Dr. Sarma received his Bachelors from the Indian Institute of Technology, his Masters from Carnegie Mellon University and his PhD from the University of California at Berkeley. Sarma also worked at Schlumberger Oilfield Services in Aberdeen, UK, and at the Lawrence Berkeley Laboratories in Berkeley, California. He has authored over 75 academic papers in computational geometry, sensing, RFID, automation and CAD, and is the recipient of numerous awards for teaching and research including the MacVicar Fellowship, the Business Week eBiz Award and Informationweek's Innovators and Influencers Award. He advises several national governments and global companies.
Thomas Lord Professor of Materials Science and Engineering
Director, Microphotonics Center
MIT Department of Materials Science and Engineering
Lionel Kimerling is the Thomas Lord Professor of Materials Science and Engineering at MIT and the Director of the MIT Microphotonics Center. After a PhD at MIT, he served as Captain in the USAF. He was Head, Materials Physics Research at AT&T Bell Laboratories when he joined the faculty of MIT as Professor. He has authored more than 550 technical articles, and he holds more than 75 patents in the fields of integrated photonics and semiconductor processing. At AT&T, he led the corporate-wide Silicon Materials R,D&M Technology Forum. At MIT, Kimerling was Director of the Materials Processing Center for 15 years, establishing it as the industry portal for faculty across all materials-related disciplines. The MIT Microphotonics Center brings together faculty from eight departments in the Schools of Engineering, Science, Business, and Humanities for large industry-sponsored research programs and the Communication Technology Roadmap (CTR). More than 300 industrial, academic, and government organizations have contributed to Roadmap releases, which are now merged under the Integrated Photonics System Roadmap, International (IPSR-I). Kimerling’s research teams have enabled long-lived telecommunications lasers; developed semiconductor inspection and root cause diagnostic methods such as DLTS, SEM-EBIC and RF-PCD; and pioneered silicon microphotonics.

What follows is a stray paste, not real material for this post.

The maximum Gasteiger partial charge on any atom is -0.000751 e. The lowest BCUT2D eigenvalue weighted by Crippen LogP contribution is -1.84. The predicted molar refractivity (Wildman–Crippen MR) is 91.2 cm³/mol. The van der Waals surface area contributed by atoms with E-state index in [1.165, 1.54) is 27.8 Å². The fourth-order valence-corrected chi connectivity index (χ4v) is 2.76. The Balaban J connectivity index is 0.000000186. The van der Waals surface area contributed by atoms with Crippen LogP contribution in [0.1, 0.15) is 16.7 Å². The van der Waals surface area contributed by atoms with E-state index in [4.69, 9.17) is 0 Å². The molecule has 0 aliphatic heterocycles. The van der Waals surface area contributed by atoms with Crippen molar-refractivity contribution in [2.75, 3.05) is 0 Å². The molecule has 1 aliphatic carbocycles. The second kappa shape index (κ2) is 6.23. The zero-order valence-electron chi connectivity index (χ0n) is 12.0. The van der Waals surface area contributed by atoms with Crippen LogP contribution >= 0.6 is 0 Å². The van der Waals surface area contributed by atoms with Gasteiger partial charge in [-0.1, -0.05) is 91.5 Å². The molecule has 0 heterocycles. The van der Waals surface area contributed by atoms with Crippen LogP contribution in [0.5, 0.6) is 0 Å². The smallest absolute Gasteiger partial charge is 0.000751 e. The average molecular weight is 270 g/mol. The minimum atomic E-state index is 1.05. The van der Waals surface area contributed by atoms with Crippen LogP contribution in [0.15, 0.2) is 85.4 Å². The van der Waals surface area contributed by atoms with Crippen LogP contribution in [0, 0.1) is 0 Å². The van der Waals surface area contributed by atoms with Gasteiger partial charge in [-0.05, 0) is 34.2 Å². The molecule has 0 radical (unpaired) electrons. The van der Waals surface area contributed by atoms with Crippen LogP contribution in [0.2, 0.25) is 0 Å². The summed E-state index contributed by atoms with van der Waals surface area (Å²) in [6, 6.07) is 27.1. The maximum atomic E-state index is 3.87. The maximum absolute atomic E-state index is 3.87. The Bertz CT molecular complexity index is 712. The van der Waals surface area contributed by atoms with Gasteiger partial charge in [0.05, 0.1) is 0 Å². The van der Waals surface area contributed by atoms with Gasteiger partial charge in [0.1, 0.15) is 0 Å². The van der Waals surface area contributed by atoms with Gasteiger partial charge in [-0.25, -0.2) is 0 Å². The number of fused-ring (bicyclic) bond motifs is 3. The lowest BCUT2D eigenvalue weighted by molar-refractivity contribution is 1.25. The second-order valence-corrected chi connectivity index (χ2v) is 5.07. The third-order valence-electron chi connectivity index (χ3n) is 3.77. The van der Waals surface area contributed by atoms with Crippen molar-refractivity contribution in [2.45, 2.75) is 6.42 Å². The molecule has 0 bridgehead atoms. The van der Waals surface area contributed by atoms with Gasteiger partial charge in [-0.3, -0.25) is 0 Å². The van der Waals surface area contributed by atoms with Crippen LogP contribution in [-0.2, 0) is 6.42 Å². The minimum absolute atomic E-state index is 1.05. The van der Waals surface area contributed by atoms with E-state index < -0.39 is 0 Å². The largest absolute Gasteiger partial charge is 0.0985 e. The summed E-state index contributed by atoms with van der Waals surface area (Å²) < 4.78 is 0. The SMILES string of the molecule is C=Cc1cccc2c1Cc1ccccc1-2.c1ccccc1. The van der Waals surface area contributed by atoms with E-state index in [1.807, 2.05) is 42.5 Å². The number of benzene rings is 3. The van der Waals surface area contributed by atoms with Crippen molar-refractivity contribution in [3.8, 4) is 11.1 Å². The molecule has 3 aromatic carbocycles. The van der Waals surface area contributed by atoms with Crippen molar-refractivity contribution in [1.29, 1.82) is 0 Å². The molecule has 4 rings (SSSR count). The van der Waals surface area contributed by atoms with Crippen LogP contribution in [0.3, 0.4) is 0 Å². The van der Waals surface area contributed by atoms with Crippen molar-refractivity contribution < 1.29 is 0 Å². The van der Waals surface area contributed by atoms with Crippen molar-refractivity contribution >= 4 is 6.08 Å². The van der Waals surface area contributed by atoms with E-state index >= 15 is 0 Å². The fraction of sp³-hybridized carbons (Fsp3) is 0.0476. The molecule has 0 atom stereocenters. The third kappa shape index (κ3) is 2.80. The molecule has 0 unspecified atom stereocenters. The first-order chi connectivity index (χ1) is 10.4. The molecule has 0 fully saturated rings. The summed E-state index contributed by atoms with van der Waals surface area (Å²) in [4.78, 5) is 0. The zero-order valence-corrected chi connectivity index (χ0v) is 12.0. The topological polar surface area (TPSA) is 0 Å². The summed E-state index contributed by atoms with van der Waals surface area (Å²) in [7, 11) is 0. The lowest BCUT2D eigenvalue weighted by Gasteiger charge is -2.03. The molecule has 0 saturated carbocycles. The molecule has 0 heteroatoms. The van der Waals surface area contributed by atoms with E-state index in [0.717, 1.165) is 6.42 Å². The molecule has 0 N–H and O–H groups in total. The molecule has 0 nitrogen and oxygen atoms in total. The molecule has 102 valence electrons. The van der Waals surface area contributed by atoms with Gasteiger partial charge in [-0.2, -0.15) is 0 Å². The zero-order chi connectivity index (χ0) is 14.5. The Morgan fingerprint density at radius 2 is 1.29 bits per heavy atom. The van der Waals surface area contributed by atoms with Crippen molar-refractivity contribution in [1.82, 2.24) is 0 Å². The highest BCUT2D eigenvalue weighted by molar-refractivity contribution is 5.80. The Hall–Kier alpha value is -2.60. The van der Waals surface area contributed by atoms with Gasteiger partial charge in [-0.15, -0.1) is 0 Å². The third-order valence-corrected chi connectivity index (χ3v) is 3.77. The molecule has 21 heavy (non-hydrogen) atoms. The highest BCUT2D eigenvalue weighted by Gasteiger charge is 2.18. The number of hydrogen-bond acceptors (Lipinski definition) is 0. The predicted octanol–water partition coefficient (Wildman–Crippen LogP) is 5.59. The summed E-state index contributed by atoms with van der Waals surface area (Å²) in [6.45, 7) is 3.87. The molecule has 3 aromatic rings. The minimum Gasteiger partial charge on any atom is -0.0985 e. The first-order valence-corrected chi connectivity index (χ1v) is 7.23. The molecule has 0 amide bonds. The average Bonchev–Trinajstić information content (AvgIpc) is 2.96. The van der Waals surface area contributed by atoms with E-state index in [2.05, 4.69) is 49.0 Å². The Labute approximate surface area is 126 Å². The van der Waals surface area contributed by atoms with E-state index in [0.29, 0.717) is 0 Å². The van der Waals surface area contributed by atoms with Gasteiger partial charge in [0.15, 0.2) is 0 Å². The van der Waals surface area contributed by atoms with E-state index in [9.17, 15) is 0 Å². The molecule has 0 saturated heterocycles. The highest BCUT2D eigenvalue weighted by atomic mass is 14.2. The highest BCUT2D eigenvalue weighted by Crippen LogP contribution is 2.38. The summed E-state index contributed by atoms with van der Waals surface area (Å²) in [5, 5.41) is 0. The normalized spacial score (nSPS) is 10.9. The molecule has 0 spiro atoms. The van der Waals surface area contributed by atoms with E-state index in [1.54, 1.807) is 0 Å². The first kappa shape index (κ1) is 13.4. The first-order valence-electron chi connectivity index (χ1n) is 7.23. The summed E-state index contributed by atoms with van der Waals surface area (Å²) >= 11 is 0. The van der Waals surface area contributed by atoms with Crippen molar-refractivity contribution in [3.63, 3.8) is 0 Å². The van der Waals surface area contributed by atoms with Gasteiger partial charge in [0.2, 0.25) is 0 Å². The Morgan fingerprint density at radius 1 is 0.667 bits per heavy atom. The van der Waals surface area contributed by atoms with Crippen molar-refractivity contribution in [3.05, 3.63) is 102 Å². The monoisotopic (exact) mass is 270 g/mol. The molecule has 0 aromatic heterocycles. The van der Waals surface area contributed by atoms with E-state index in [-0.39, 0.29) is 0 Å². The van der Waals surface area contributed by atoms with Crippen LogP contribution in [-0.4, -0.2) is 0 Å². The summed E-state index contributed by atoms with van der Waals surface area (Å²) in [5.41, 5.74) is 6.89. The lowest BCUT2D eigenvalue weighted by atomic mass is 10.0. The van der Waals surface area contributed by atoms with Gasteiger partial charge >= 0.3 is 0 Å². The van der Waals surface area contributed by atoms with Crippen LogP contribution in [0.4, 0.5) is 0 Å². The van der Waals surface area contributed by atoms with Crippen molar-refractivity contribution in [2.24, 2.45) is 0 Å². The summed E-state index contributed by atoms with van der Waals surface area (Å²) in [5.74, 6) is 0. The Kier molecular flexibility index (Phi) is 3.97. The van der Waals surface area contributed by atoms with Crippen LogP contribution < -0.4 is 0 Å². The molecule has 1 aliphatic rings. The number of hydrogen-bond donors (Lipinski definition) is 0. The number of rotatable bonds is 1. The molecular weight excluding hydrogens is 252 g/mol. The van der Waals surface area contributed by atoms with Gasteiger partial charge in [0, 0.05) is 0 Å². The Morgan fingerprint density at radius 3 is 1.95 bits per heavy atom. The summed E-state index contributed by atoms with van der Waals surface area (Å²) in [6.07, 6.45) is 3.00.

Kimerling was President, TMS; Chairman, Editorial Board of the Journal of Electronic Materials; and he has served on the Advisory Board, National Center for Photovoltaics, DOE and the National Materials Advisory Board, NRC. Kimerling is the recipient of the ECS Electronics Division award, the TMS John Bardeen Award, the MIT Perkins Award for Excellence in Graduate Advising, and the Humboldt Senior Scientist Research Award. He is a Fellow of the American Physical Society, AAAS, TMS, MRS and the U Tokyo School of Engineering.
The 2020-2030 decade presents a significant opportunity to establish leadership in manufacturing semiconductor chips and the associated supply chain elements for subsystems and systems. Communication, computation, imaging and sensing systems are undergoing a major technology transition to distributed architectures that gather and process information and actuate responses. Application performance has scaled with aggregate improvements in “the 3 Ps”, performance, power and programming, at a rate of 1000x every 10 years.
Populating the workforce with enthusiastic value generators is the most critical element in the advanced manufacturing supply chain, because manufacturing has been outsourced for two generations of workers. 'Establishing leadership' means harnessing the intellectual fervor, work intensity and commercial innovation baked into the character of the workforce and focusing it on well-defined, strategic goals. This presentation will highlight work products and best practices developed by MIT’s Initiative for Knowledge and Innovation in Manufacturing (IKIM) for national, regional and company specific workforce development.
The AIM Academy project at MIT is the headquarters for the education, workforce development and technology roadmap for AIM Photonics Institute, one of the national Advanced Manufacturing Institutes. It is one of the most active programs within IKIM. Integrated Photonics is a transformative manufacturing technology, but the path to adoption and diffusion into the supply chain is fragmented. Three skill development areas consistently appear as a primary concern: technician-level test and data analysis, engineer-level design into standard foundry processes, and teaming to achieve system optimization. A hierarchy of delivery modes are required to effectively reach K-12 through industry executives; and the IKIM portfolio features TED-Ed videos, on-line courses, in-person academies, bootcamps, and prototyping labs.
Richard Wang is the CEO of the national technology education company Coding Dojo, a Venture Partner with NextGen Venture Partners, and serves as a Committee Member for various Future of Work and education focused leadership councils. As a leading education and technology executive, Richard is committed to creating economic mobility for underserved communities and increasing opportunities for individuals to reskill or upskill so they can participate in the digital economy. At the age of 13, he was the first member of his family to immigrate from China to the United States. He taught himself English after witnessing firsthand how English literacy could create economic mobility for individuals in China. Richard similarly believes programming literacy could offer the same economic lift for those in the U.S. and strives to create opportunities to help others transform their lives.